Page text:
August 24, 2018

Healthy Relationships

CARES is Vassar’s organization to provide peer-to-peer support for students affected by any sort of personal violation issue, no matter where it happened, when it happened, or who it happened to. The information presented below is courtesy of CARES.

 

Possible Signs of Relationship Abuse

Has your partner ever . . .

  • Pushed, shoved, or slapped you?
  • Held you to keep you from leaving?
  • Thrown objects at you?
  • Abandoned you in a dangerous place?
  • Refused to help you if you were sick or injured
  • Threatened you or hurt you with a weapon?
  • Treated you as a sex object?
  • Insisted you dress in a more sexual way than you wanted?
  • Been jealously angry?
  • Forced unwanted sex acts?
  • Made you feel humiliated or ashamed for having sexual relations?
  • Ridiculed or insulted your most valued beliefs, your religion, race, heritage, or class?
  • Withheld affection as a form of punishment?
  • Insulted or drove away your friends and family?
  • Humiliated you in private or public?
Why Do Victims Stay?

Situational Factors

  • Economic dependence
  • Fear of greater physical danger to themselves and their children if they attempt to leave
  • Fear of emotional damage to children
  • Fear of losing custody of children
  • Lack of alternative housing
  • Social isolation resulting in lack of support from family or friends and lack of information regarding alternatives
  • Fear of involvement in court processes
  • Cultural and religious constraints
  • Fear of retaliation

Emotional Factors

  • Fear of loneliness
  • Insecurity over potential independence and lack of emotional support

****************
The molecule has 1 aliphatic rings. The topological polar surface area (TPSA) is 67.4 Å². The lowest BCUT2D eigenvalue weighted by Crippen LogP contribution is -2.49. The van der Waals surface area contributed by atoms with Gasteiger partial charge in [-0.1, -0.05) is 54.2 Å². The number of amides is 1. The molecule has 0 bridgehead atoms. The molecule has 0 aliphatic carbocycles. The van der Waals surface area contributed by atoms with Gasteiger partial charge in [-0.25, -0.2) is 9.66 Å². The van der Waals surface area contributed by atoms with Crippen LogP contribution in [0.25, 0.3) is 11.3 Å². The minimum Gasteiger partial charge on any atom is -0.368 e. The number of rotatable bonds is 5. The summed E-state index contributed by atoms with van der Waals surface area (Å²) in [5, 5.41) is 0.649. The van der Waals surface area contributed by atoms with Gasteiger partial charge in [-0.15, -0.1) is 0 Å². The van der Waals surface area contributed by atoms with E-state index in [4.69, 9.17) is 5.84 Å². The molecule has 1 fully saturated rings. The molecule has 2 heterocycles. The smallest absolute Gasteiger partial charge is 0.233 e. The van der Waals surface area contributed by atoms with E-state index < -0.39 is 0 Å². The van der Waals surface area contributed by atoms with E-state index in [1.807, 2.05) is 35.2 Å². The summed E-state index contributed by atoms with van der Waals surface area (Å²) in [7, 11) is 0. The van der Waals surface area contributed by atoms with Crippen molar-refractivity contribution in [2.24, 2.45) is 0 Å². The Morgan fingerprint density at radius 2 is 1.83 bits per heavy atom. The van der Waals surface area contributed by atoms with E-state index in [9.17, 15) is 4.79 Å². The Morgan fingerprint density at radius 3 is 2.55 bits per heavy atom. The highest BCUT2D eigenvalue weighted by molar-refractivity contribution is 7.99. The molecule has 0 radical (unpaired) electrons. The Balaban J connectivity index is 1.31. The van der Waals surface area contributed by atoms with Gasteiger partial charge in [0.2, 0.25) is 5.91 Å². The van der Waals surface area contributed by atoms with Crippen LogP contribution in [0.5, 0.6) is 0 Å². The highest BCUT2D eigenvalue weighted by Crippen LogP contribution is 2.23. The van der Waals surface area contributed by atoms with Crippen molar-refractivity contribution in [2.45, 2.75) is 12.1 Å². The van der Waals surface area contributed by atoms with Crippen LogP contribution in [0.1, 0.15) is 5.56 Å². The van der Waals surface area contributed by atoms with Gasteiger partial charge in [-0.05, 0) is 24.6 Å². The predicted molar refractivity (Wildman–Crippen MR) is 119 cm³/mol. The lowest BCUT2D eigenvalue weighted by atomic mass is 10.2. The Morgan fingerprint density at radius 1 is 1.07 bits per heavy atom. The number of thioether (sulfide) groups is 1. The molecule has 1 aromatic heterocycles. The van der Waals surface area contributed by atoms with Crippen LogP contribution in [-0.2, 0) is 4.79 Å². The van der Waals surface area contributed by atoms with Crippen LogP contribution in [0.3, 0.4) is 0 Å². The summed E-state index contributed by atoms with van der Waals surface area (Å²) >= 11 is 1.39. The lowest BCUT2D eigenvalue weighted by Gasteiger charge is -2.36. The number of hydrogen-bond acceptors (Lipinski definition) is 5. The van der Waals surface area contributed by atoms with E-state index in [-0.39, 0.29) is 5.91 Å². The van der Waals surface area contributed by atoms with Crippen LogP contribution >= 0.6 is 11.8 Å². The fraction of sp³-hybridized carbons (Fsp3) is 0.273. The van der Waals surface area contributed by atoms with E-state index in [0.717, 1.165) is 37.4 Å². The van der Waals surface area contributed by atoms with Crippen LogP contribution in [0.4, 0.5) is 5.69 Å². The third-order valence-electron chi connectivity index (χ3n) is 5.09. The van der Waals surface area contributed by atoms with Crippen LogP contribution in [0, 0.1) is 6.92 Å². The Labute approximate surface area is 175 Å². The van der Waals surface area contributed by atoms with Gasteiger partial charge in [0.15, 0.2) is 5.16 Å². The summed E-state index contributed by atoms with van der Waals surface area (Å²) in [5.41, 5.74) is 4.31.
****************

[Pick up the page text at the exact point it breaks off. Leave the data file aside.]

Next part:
• Guilt about failure of marriage
  • Fear that husband is not able to survive alone
  • Belief that husband will change
  • Ambivalence and fear over making formidable life changes
  • Love
Dating Bill of Rights

I have the right . . .

  • To ask for a date.
  • To refuse a date.
  • To suggest activities.
  • To refuse any activities, even if my date is excited about them.
  • To have my own feelings and be able to express them.
  • To say I think my friend’s information is wrong or his/her actions are unfair or inappropriate.
  • To tell someone not to interrupt me.
  • To have my limits and values respected.
  • To tell my partner when I need affection.
  • To be heard.
  • To refuse to lend money.
  • To refuse affection.
  • To refuse sex with anyone just because they took me out on an expensive date.
  • To refuse sex anytime for any reason.
  • To have friends and space aside from my partner.

I have the responsibility . . .

  • To determine my limits and values.
  • To respect the limits of others.
  • To communicate clearly and honestly.
  • To not violate the limits of others.
  • To ask for help when I need it.
  • To be considerate.
  • To check my actions/decisions to determine if they are good for me or bad for me.
  • To set high goals.